Pinus pinaster (18/11/2012, Kew Gardens, London)
Position: Full sun
Flowering period: Late spring
Soil: Moist, well drained
Eventual Height: 35m
Eventual Spread: 7m
Hardiness: 8a – 10a
Pinus pinaster is a medium sized, fast growing, upright evergreen tree, with an open crown. Its blue/ green leaves are needles, appear in pairs, are up to 25cm long and 2mm broad. Its trunk may achieve a diameter of up to 1.2m. Its orange/ red bark thick and deeply fissured towards the base, becoming thinner towards its crown. Its flowers are monoecious, are wind pollinated and are not self fertile. Its fruit are cones, are conical, up to 20cm long and 6cm broad. These are initially green, maturing to red/ brown.
Pinus pinaster Bark (18/11/2012, Kew Gardens, London)
Pinus pinaster, commonly known as the Maritime Pine, Pinaster or Cluster Pine, is native to the western and south western Mediterranean region. including Morocco and Algeria. It naturalised in Australia and South Africa. It is becoming an invasive species in South Africa.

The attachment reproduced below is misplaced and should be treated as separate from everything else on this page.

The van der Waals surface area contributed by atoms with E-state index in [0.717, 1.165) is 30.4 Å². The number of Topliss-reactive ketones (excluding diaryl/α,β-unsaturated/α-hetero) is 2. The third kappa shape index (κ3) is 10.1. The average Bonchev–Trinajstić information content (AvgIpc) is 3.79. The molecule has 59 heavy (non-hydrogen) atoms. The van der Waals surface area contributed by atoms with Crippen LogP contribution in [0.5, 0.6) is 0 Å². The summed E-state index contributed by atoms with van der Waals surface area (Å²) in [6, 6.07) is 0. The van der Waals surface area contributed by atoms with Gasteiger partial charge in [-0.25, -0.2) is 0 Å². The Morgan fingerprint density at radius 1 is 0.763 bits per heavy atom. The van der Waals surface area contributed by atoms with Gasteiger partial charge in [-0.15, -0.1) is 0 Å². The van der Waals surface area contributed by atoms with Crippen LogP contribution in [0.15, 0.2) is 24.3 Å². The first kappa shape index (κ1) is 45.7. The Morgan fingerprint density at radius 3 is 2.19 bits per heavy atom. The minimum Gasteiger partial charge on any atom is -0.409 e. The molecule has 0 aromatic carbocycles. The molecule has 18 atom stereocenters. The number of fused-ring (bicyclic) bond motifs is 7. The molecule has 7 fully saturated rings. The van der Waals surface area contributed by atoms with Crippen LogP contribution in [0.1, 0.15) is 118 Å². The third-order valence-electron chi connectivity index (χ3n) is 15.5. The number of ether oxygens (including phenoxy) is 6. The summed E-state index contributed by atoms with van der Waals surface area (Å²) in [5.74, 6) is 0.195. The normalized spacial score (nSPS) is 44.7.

The etymological root of the binomial name Pinus is the old classical name for ‘Pine tree’. Pinaster is from the Latin meaning ‘ wild pine’, as named by Pliny.
The landscape architect may find Pinus pinaster useful as a parkland or shelter belt tree in exposed conditions. It may be used to stabilise sand soils. Once established this tree is drought tolerant. It is tolerant of maritime exposure.
Pinus pinaster View (18/11/2012, Kew Gardens, London)
Ecologically, Pinus pinaster seed may attract some birds and mammals.
The Royal Horticultural Society has given Pinus pinaster their prestigious Award of Garden Merit in 1993.
Pinus pinaster prefers moist, sandy or gravelly, well-drained soils. It tolerates most pH of soil. It will tolerate nutrient poor soils. It will not tolerate waterlogged soils.
Pinus pinaster requires little maintenance.